The Grand Comfort zone

Humanity has evolved not in the progressive sense but rather it has changed; whether the change is positive or negative is yet to be seen. However much like a child in its infancy our new global culture can be studied through its greatest medium of communication i.e. the internet. The internet has created a world wide web in every sense of the word, for all cultures and our cumulative collective knowledge is ingrained within it. The internet though also feeds mankind’s more regressive appetites, which is the urge toward being locked into some collective form; to be in a “comfort zone.” It is facilitating tribalism on a global level, slowly consolidating all cultures into one homogeneous entity; primarily a western-centric model. Through the internet people are trying to find a place in the readily available spectrum of identities; it is promoting “in the box” frame of thought. The promulgation of such a form of thought is endangering our society into relegating a medieval biblical status to the internet. That is to say that the internet is being thought of as a place where all answers may be found and that nothing else need be explored. As man created civilization, he has now the internet; as an outlay to anchor his thoughts, identity and make those grand inherent intricacies as simple as possible, but it can be a great tool if used properly.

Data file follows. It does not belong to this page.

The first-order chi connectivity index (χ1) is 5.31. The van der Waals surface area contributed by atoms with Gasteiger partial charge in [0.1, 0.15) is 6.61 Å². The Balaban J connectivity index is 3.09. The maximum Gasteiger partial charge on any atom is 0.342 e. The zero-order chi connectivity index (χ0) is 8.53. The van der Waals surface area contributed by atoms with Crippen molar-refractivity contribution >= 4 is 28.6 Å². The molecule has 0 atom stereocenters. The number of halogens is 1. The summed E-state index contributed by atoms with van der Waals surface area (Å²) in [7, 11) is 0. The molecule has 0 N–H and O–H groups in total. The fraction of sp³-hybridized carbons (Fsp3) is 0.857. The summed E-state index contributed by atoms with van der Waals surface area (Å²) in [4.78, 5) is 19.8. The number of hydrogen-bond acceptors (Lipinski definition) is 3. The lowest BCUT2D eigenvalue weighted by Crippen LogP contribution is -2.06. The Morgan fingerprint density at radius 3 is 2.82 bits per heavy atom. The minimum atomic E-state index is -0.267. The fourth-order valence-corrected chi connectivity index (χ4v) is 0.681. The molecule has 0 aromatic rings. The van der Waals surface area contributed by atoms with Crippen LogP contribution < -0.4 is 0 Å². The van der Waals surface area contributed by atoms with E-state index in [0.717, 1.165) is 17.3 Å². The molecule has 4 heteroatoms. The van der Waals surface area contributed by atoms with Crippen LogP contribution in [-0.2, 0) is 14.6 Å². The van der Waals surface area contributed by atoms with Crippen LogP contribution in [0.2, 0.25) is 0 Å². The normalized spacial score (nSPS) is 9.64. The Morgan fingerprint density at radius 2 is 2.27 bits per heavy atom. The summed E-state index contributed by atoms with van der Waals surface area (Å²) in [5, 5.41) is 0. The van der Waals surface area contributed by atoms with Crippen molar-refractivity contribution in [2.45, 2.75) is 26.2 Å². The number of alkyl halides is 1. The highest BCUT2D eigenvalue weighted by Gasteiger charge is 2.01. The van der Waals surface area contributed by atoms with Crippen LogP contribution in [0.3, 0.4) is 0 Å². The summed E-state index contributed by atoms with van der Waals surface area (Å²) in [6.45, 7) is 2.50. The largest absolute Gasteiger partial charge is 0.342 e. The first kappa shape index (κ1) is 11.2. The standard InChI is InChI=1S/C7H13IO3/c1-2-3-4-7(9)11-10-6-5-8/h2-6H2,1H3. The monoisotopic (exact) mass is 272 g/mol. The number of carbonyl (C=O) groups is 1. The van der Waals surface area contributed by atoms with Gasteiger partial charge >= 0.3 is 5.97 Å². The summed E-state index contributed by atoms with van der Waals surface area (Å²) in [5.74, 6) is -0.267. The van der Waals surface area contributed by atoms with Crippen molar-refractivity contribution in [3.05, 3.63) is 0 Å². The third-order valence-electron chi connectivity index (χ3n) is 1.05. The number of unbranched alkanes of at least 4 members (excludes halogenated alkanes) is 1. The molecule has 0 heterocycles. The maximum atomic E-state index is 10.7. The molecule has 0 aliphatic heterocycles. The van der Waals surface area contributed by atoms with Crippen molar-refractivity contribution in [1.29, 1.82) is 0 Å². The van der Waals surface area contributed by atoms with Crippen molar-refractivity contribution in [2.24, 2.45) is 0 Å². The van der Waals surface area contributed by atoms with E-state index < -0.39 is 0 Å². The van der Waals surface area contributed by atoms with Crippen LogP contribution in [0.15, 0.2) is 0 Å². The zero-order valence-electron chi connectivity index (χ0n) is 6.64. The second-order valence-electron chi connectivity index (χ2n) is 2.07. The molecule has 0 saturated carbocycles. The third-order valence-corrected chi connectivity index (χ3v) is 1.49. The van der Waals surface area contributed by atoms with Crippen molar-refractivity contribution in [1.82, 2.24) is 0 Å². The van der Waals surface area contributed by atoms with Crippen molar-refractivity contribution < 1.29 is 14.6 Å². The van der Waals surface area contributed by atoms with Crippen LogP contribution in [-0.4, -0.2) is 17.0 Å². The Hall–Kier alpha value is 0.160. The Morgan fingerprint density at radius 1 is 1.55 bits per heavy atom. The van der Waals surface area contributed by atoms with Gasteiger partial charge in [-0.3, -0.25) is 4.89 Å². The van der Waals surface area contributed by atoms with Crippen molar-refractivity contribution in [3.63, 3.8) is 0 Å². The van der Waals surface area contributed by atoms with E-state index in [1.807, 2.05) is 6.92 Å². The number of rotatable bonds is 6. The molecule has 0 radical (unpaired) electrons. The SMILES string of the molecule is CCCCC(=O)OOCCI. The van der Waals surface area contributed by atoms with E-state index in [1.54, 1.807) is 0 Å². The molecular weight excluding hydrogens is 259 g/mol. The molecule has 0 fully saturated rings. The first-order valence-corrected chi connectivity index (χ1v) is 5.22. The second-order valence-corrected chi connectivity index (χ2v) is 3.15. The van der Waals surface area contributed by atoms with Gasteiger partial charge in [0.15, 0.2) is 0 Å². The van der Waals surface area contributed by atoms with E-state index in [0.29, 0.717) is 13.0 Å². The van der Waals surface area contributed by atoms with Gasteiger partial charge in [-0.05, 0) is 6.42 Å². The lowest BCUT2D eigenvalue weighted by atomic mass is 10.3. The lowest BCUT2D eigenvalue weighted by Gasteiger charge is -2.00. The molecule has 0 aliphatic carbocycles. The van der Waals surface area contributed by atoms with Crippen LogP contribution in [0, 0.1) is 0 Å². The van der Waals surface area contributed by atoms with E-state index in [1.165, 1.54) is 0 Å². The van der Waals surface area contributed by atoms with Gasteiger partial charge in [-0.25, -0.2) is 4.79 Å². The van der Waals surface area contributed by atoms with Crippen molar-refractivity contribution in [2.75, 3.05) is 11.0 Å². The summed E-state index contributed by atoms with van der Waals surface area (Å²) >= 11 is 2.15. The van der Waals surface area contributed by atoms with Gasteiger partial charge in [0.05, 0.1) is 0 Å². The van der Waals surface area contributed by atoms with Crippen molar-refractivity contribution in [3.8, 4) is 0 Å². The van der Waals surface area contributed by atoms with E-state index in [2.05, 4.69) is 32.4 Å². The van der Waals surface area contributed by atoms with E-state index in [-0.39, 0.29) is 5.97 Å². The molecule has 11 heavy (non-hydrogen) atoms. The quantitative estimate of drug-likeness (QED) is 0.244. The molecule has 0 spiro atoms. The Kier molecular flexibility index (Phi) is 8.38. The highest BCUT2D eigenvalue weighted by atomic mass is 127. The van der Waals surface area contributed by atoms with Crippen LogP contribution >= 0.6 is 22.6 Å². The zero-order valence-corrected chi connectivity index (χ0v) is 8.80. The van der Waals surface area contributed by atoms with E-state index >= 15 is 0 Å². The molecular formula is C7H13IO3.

Consumerism methodically promotes this through the internet by digesting the complexity of human thought to as simple a form as possible and serving it on a platter to as many people as possible. The temptation is being presented to everyone globally to accept a given fact without questioning it. The internet provides knowledge but not understanding, much like a vendor provides his goods and services without having knowledge of its purpose or origin. It can be said that before the internet people knew less and were narrow in their scope but they were not in their ambition to learn more; to think “outside the box.”

The meta-knowledge is being lost in its translation to this global medium of communication and information sharing. This however is a normal reaction to a civilization that has gone beyond its limits and seeks stagnation. The Romans did the same when they said that its borders were the entire world and the rest was merely an impossibly uncivilized wilderness. As the Romans built their roads to connect everyone within their “world,” our civilization has built the internet. It is not exactly a technology that is stagnating civilization; rather it is merely a product of one.

The homogenisation of culture through the internet is also affecting the stagnation of civilization. This is being done through the international availability of a westernized consumerist form of belief. It tempts and subdues most people for it simplifies the incredible unknown complexities that exist in life into one frame of thought; that is that he who gets the most “stuff” wins. This marginalizes all the cultures from which the internet did not spawn and lessens the dynamic progression of human enlightenment that comes from the competition of multiple frames of thought.